Celebrating Geoffrey Bawa’s 100th birthday, the Lunuganga trust has curated a series of podcasts called ‘Bawa 100’ with people who were a part of his life and contributed to his legacy. Bawa didn’t document much of his working processes in the form of sketches, notes, briefs or memos. The podcasts provide us with a first-hand account of Bawa’s architectural journey from those who witnessed and shared his legacy. In the episode with Sunethra Bandaranaike, she takes us through the memories of her friendship with Bawa.
Sunethra Bandaranaike was the daughter of Sri Lanka’s ex-Prime Minister. She describes her friendship with Bawa as unusual due to the age gap between, she was 29 when she met Bawa and he was around her mother’s age. They had very little in common but shared many conversations about architecture and books amongst other things, over cigarettes and whiskey. She went on to become one of the trustees for the Lunuganga trust. Bandaranaike was a part of Bawa’s very small circle of friends, most of whom were of architectural background.
In the podcast, Bandaranaike narrates the elaborate and slow process of her house in Colombo. Sunethra found a piece of land in Horagolla had dilapidated stables on site. She requested Bawa to convert the stables into a house, instead Bawa hit her with a stern ‘No!’ With an attempt to convince him, She took Bawa to take a look at the land. On the way to the site, Bawa stopped the car, got off the car and observed the full frontal view of the site for a few minutes. She could almost see the wheels of imagination whirring inside his head. He had the entire design visualised as he stood against the car and finally agreed to do it.
Bandaranaike and her husband were tight on money, so the entire building process was slow. Bawa and Sunethra scoured the country for the antiques, pillars, fittings, the high-quality timber, Burma teak etc. both had similar taste in such artefacts and often fought over who would keep it. A similar fight happened over an amazing antique dutch door and as always Bandaranaike was the one who won the argument. While designing the house She had asked for more living space, Bawa added space for a dining room after Sunethra refused to use the veranda for that purpose. She Recalls the architect’s funny response to how they would eat on the veranda when it rained? he replied: “Mop it.” He hated the idea of interfering with nature’s interactions with the built space. He was horrified when plastic sheets were used in the Gallery Café to cover the outdoor seating.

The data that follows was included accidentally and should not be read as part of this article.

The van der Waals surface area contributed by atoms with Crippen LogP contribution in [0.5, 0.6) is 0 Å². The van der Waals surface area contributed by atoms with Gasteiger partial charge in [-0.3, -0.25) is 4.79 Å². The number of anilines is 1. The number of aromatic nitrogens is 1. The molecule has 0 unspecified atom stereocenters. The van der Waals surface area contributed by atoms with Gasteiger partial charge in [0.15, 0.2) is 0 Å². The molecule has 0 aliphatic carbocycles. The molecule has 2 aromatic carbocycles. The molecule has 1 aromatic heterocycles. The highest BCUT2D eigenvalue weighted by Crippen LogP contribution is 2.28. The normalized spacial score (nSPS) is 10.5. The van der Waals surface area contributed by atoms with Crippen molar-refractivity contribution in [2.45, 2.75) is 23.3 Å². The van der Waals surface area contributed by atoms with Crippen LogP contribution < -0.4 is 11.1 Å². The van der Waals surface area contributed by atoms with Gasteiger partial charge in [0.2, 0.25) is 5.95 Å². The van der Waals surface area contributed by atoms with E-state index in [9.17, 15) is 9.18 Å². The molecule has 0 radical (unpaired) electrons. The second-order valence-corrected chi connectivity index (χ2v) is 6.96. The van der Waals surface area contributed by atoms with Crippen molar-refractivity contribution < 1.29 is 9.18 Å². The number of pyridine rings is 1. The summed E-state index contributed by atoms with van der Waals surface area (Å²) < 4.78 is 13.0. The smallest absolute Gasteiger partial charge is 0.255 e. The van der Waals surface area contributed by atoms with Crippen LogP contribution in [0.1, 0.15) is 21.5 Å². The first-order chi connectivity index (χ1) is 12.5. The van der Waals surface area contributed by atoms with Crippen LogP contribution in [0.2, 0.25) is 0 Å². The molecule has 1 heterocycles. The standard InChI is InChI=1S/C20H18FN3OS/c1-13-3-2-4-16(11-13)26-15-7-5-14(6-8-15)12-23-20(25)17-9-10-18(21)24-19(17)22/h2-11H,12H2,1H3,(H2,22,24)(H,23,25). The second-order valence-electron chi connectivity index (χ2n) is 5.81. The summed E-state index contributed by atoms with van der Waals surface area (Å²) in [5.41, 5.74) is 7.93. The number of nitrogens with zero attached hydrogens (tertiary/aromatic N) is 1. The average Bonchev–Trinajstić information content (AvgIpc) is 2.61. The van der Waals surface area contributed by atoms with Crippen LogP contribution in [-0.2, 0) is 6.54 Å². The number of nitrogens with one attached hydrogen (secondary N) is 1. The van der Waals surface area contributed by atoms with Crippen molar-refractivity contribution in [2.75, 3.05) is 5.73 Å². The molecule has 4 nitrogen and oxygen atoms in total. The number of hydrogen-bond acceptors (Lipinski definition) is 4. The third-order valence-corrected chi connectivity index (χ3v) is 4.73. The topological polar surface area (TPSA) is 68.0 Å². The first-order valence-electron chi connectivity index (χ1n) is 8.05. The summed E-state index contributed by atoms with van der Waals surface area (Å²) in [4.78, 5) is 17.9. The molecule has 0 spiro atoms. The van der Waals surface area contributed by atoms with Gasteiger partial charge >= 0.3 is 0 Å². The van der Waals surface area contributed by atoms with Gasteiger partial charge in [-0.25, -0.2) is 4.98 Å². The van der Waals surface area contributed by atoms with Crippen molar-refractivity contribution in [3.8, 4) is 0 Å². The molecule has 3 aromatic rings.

Bandaranaike goes on to tell the story of the Heritance Kandalama Hotel which was one of her favourite works. When Bawa was selected for the project by the parliament, he demanded to see the site before taking on the project. A helicopter was arranged, which took him to the site. It was located halfway on a hill. His reaction to the site and its location was that it was the worst possible place for the hotel. But since they had already bought a chopper, he asked to circle it in the nearby areas to see what was around. He pointed to the rocky top and said that’s where the hotel will be. The parliament had to cancel the plans for the acquired land and strings were pulled to finally acquire the other site. All the hassle was for it to be perfect just like the design by him. Sunethra was awestruck with his brilliance when she saw the structure hugging the rock. The two wings- Sigiriya wing and the Dambulla wing where all rooms and even the bathrooms had the view of the respective landmarks.
Another such work of Bawa that Sunethra Bandaranaike admired was Lunuganga. She accompanied Bawa on a few of his weekend trips to Lunuganga. She remembers how he would travel the estate in his wheelchair or buggy and point at the overgrown/ stray branches of every single tree directing the caretaker to trim the specific branches. She would describe the rubber estate as many sceneries in one with the still water body, the paddy fields, the plain of jars, the rubber plantations and the bamboo trees. Her memories of the Lunuganga estate were peaceful and zen, sitting next to the still water with Bawa was so calming that there was no need for conversations.
Throughout the podcast, she goes on to tell stories about Geoffrey Bawa’s attention to detail and perfectionism. Her amazing storytelling skills take us through Bawa’s life. Along with his quirks like breaking walls from already constructed structures to knocking off arms of the stone sculptures in his persistence to attain perfection all facets to the personality of the connoisseur of tropical modernism.
Three years ago I had a chance to visit Sri Lanka and see Bawa’s marvels, but for those who haven’t had an opportunity to do so, the Podcast plays the role of a tour guide walking us through the amazing architectural landmarks along with the architect’s thought process behind it. Bandaranaike gives us a peek into his personality, the wealth of knowledge he had built from his years in the field & travelling around the world and his modesty through it all is well documented in this podcast.